The Shine disappears in photographs. Your laptop is full of frame after frame of yawning black waves. You check the water for signs of polluted runoff and bookmark articles on bioluminescence. You know the habits of dinoflagellates, stare at drawings of their cubist forms blown up on your screen. There is no answer.
As a child you tested your mother, pointing to the green nebula in the waves, telling her “Look, there.” She squinted, cupped a hand to her eyes.
“Look harder,” you begged.
“I don’t see anything,” she said, her laugh a nervous bubble. “Just water.”
Eli bathes in the outdoor shower. You pass close enough to watch soap ooze and pool into the yard, hear the water hissing over him. Later, in the bathtub, you trace the nautical compass on the back of your left hand. It was tattooed soon after your first shot of T, its lines growing indistinct. The bathwater lowers as you step out of it. At night a woman stiffens, hands clutched in her pockets as you jog past. You cannot remember the last time you were hugged.
A horseshoe crab molts six times in the first year of its life. Washed ashore, their pale, outgrown shells are often mistaken for corpses. Hardly any live that long, about one in a thousand, but those that do are small citadels fortified with slipper limpets and mussels. Few creatures can puncture their chitinous exoskeletons, and even then, a horseshoe crab's immune system is renowned for its coagulative powers.
Seeing them—the click of legs, the frenetic chelicerae—people speak of the primordial, the prehistoric, the alien. Science fiction. An Ordovician memory haunting the present.
You sit on the porch mending his pants. Eli ripped them scrambling over wet and barnacled rocks, tore up his feet too, and now he sits here in his briefs watching you. It has been weeks with him in the cottage, and still his attention is disarming. He has a face like a satellite, channeling emotional frequencies. He calls a cool breeze off the bay a gift. A strawberry, red all the way through, is heaven. He is young, in his twenties, and you are too aware of his movements. When you blink, the Shine hazes behind your lids.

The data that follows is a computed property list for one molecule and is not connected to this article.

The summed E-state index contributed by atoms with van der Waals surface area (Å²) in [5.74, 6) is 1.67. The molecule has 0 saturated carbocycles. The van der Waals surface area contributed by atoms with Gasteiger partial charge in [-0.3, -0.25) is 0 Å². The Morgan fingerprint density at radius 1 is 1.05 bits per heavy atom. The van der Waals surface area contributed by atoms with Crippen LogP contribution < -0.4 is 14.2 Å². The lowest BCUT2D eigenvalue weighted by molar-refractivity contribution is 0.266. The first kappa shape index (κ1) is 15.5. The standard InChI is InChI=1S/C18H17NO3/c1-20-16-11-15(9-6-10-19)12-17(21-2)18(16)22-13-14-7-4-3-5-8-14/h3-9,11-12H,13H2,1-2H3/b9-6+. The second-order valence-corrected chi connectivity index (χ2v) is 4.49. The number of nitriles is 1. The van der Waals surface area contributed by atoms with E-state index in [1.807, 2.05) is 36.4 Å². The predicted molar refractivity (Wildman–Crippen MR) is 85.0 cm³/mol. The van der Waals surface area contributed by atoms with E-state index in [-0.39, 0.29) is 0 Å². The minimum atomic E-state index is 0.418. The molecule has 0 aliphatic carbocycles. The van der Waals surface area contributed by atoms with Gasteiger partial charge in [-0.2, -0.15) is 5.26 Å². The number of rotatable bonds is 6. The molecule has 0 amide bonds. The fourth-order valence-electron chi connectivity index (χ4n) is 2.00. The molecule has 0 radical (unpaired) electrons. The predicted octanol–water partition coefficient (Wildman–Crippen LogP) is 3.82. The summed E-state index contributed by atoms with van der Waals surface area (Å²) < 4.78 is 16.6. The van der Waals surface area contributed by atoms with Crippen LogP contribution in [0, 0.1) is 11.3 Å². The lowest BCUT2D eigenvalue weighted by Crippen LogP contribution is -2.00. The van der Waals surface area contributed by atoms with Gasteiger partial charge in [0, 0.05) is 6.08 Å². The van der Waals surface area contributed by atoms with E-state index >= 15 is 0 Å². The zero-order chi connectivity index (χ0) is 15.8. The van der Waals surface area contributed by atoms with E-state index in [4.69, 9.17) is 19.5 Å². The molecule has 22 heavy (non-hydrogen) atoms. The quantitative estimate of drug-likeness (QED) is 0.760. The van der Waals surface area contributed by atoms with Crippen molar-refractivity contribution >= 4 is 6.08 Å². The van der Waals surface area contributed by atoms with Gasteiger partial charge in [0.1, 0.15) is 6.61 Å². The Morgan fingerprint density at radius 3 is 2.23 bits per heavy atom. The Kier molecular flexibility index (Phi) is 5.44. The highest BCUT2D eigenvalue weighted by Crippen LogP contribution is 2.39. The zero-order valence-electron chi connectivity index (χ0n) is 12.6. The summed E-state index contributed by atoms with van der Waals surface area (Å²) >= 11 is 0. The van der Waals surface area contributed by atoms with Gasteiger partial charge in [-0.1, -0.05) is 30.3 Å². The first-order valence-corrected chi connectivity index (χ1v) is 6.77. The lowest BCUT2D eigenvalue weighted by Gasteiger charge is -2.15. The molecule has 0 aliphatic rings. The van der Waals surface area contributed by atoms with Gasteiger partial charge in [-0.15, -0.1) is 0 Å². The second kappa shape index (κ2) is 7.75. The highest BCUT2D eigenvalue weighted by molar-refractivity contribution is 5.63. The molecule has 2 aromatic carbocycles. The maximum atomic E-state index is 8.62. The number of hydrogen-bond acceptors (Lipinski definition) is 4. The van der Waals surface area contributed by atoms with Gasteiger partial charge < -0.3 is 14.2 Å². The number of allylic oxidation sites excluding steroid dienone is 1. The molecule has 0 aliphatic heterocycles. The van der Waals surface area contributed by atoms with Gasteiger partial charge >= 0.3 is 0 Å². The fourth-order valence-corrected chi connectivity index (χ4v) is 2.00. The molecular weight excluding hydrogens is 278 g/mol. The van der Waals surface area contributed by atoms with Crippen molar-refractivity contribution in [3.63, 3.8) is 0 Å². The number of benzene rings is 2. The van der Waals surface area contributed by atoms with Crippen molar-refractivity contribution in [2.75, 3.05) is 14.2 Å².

“How’d you learn,” he asks, twirling thread around his finger.
“My mother, she made beautiful dresses.”
Bunched cotton in the bathtub drinking up beet dye,
the raw pink of living things,
mother with a pin cushion on her wrist.
Eli leans close as if it is nothing. You tie off the stitch, and he pulls on the pants, jaunty beneath the catalpa tree. He plucks two of its long seed pods and holds them to his ears like elegant green jewelry. In the sun, his hair is a drink of warm cider.
Looking at him you think: I will die without him. I will die either way.
A lover said you would never pass: “You don’t even try.”
He told you how to walk (chest forward), how to sit (knees wide), how to talk. “I’m just trying to help. You know the other boys won’t bother.”
You wanted to be extinguished by him. Snuffed out. Your chest was newly flat, voice a frayed wire, and he would not be seen with you. He smoked while you toweled yourself, his roommates singing Dionne Warwick in the kitchen. Dressed, you watched the roach smolder in his thin fingers, lit end punctuating the silence, until he nodded to a window overlooking the crushed shell driveway.
On the way out, a shard of bleached oyster lodged itself in the leather of your sandal. You didn’t bother to pluck it out.
Since the mid-19th century, the bodies of horseshoe crabs have been used as fertilizer. Farmers scooped shovelfuls of eggs for chicken feed, backed horse-drawn wagons into the surf to haul away spawning adults. A photograph shows hundreds of them piled on land, shells shingled atop one another, telsons waving like bayonets. Two men observe, and it is a scene not unlike that mountain of bison skulls from 1892. Those too would become fertilizer.